I felt profound sadness when I opened the Register’s obituary page and saw the name Donald R. Schmitt.
Don, who was in his late 80s, died earlier this month in Philo, a tiny community in Mendocino County where he and his extended family operated The Apple Farm and an assortment of other lifestyle enterprises.
I knew Don only professionally. In his earlier life, he was a Napa Valley newsmaker. It’s not a stretch to say that he helped birth the town of Yountville as the tourist draw that we know today.
In the late ‘60s and early ‘70s, Don was the managing partner of Vintage 1870 (now V Marketplace), a historic winery repurposed for shopping and dining. Yountville had been a funky, backwater town. Vintage 1870 — a sort of Ghirardelli Square scaled for wine country — put the town on the map.
Its clothing and art retailers helped define what wine country tourism would become. In most ways, Vintage 1870 avoided ticky-tacky.
My family embraced Vintage 1870 mostly for recreational strolling. We consumed many an ice cream cone there. My children spent hours browsing the toy store.
I was charmed by the Chutney Kitchen, a restaurant with a creative menu overseen by Don’s wife Sally. For a time I was mad about chutneys. They became our garnish of choice for home cooking.
While overseeing Yountville’s commercial core, Don served on the Yountville Town Council for 13 years, four of them as mayor. He helped create the town’s first master plan to control growth and enhance the community’s quaintness.
In the late ‘70s, Don and Sally gave up Vintage 1870 and the Chutney Kitchen and moved up Washington Street to open the original incarnation of The French Laundry.
Their French Laundry, which they operated for for 16 years, was not the international epicurean sensation that Thomas Keller would later create, but it was special enough to attract the likes of Julia Child.
I ate there only once. My Browns Valley neighbor had helped me rebuild a bathroom destroyed by a leaking shower. He wouldn’t accept payment, so we took him and his wife to the coolest restaurant we could think of: the Schmitts’ French Laundry.
Don and Sally had turned a handsome stone building that once housed a bar, a boarding house, and yes, a French laundry, into a glorious incarnation of a French country restaurant. Ingredients were fresh and seasonal. The kitchen was open for inspection. Diners were encouraged to get up between courses and stroll the grounds.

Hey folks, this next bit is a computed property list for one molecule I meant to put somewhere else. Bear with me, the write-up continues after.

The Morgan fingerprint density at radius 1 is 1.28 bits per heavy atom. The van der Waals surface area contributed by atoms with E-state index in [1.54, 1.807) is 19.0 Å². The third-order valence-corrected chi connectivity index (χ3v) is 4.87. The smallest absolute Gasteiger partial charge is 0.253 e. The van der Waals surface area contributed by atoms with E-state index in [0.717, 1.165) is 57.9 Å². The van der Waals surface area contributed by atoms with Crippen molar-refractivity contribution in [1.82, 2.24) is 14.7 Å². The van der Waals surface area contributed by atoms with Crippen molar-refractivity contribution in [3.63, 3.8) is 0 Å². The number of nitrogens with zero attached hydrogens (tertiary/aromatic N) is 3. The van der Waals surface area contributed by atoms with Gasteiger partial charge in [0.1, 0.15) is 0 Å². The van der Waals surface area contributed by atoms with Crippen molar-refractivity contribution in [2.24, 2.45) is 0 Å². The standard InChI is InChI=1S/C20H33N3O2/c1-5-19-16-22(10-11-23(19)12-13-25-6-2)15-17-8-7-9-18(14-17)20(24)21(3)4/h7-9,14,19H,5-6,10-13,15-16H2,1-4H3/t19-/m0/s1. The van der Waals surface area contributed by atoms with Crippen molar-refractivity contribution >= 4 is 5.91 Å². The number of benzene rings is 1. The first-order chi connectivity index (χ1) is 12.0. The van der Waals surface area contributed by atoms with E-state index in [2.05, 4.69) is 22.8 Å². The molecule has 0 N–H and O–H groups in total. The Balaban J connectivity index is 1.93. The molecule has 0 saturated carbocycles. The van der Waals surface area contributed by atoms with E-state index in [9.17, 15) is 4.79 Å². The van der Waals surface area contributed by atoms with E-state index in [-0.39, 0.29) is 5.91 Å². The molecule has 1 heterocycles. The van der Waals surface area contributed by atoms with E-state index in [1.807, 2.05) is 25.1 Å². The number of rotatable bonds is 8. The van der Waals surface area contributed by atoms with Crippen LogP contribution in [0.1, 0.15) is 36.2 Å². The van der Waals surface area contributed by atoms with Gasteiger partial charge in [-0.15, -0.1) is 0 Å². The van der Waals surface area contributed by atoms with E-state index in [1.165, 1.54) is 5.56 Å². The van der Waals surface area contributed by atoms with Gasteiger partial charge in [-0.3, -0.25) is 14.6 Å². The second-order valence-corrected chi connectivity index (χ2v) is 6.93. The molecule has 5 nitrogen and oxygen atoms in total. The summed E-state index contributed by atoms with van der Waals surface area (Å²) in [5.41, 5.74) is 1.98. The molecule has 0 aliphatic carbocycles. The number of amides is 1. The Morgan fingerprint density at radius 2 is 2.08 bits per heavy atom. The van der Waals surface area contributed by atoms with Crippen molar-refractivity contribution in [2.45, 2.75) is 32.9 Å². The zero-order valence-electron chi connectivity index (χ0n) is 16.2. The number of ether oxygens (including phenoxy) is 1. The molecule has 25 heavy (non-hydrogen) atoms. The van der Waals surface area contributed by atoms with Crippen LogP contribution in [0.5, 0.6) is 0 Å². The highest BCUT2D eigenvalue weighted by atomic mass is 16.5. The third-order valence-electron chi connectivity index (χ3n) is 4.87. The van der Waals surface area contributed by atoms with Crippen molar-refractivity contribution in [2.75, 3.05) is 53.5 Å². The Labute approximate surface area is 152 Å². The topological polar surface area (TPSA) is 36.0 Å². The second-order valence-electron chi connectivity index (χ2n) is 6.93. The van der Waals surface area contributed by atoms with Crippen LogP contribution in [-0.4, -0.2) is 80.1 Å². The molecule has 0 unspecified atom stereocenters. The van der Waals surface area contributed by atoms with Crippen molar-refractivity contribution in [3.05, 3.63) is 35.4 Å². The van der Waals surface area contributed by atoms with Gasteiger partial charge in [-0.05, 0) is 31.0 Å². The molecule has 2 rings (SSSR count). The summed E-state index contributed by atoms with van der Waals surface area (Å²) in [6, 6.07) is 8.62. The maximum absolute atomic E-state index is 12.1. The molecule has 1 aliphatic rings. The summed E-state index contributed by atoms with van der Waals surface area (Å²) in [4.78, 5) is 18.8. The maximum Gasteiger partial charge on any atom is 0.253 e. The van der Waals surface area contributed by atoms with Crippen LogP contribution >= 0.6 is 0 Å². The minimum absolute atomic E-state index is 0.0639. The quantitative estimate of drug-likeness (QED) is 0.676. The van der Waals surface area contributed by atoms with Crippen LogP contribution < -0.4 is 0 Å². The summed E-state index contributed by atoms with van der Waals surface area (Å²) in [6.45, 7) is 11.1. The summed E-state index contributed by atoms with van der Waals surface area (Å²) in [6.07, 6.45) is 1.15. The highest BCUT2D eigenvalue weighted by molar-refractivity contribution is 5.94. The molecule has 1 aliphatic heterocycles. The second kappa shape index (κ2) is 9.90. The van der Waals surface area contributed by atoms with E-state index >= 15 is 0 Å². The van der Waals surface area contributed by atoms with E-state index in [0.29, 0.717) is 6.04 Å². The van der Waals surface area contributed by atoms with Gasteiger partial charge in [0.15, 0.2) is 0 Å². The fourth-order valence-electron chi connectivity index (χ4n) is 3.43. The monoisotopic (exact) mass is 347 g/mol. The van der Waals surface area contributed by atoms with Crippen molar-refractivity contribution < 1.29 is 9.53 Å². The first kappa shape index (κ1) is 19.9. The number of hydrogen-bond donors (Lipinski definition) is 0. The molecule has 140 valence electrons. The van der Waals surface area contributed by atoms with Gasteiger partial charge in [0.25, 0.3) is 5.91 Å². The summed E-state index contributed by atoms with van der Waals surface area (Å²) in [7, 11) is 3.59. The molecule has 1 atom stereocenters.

This was the most relaxed dining experience I’d ever had away from home. Don and Sally made me feel like an honorary Schmitt.
In the early ‘90s, they sold to Keller, a little-known chef out of L.A., and decamped to the Anderson Valley to work with their adult children to restore a rundown apple orchard and launch some high-end tourism businesses.
When Don left for Mendocino County, I experienced a flash of abandonment. Had the Napa Valley become too fancy for their tastes? Did they now love another valley more?
My final meeting with Don occurred in the ‘90s when my family went to Mendocino on a camping trip. We booked a tent site at Hendy Woods State Park, not far from The Apple Farm.
Don invited us to tour his family’s work in progress. A scraggly orchard was being revived for the organic cultivation of diverse apple varieties. Paying guests could stay overnight in cute cabins set among apple trees and attend Sally’s cooking classes.
The Apple Farm had rustic appeal. It was an agrarian idyll, offering an escape from the hustle and bustle of urban life.
Ironically, I noted, it also offered an escape from what the Schmitts had helped create further south — the hustle and bustle of the Napa Valley.